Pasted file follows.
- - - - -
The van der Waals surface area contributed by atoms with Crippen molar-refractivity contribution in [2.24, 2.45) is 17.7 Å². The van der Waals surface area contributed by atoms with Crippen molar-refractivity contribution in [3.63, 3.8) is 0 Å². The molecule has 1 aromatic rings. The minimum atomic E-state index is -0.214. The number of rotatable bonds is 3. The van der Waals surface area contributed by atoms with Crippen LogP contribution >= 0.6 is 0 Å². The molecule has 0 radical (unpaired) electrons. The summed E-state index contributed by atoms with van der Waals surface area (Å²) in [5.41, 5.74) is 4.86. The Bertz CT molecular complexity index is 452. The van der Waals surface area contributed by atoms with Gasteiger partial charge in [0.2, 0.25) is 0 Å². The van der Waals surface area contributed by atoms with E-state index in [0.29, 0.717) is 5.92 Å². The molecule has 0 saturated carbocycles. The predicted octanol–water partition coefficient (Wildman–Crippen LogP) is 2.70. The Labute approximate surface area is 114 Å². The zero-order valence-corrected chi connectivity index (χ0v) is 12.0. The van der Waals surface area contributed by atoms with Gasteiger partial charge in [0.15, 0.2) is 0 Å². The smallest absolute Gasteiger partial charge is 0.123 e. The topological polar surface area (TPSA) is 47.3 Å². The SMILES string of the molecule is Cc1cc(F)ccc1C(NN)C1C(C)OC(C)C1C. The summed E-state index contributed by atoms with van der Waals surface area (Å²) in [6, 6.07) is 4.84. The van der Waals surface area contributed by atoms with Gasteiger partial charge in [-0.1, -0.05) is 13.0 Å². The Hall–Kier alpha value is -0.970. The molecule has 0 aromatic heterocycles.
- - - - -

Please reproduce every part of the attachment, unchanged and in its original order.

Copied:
The van der Waals surface area contributed by atoms with Crippen molar-refractivity contribution in [2.24, 2.45) is 17.7 Å². The van der Waals surface area contributed by atoms with Crippen molar-refractivity contribution in [3.63, 3.8) is 0 Å². The molecule has 1 aromatic rings. The minimum atomic E-state index is -0.214. The number of rotatable bonds is 3. The van der Waals surface area contributed by atoms with Crippen LogP contribution >= 0.6 is 0 Å². The molecule has 0 radical (unpaired) electrons. The summed E-state index contributed by atoms with van der Waals surface area (Å²) in [5.41, 5.74) is 4.86. The Bertz CT molecular complexity index is 452. The van der Waals surface area contributed by atoms with Gasteiger partial charge in [0.2, 0.25) is 0 Å². The van der Waals surface area contributed by atoms with E-state index in [0.29, 0.717) is 5.92 Å². The molecule has 0 saturated carbocycles. The predicted octanol–water partition coefficient (Wildman–Crippen LogP) is 2.70. The Labute approximate surface area is 114 Å². The zero-order valence-corrected chi connectivity index (χ0v) is 12.0. The van der Waals surface area contributed by atoms with Gasteiger partial charge in [0.15, 0.2) is 0 Å². The smallest absolute Gasteiger partial charge is 0.123 e. The topological polar surface area (TPSA) is 47.3 Å². The SMILES string of the molecule is Cc1cc(F)ccc1C(NN)C1C(C)OC(C)C1C. The summed E-state index contributed by atoms with van der Waals surface area (Å²) in [6, 6.07) is 4.84. The van der Waals surface area contributed by atoms with Gasteiger partial charge in [-0.1, -0.05) is 13.0 Å². The Hall–Kier alpha value is -0.970. The molecule has 0 aromatic heterocycles.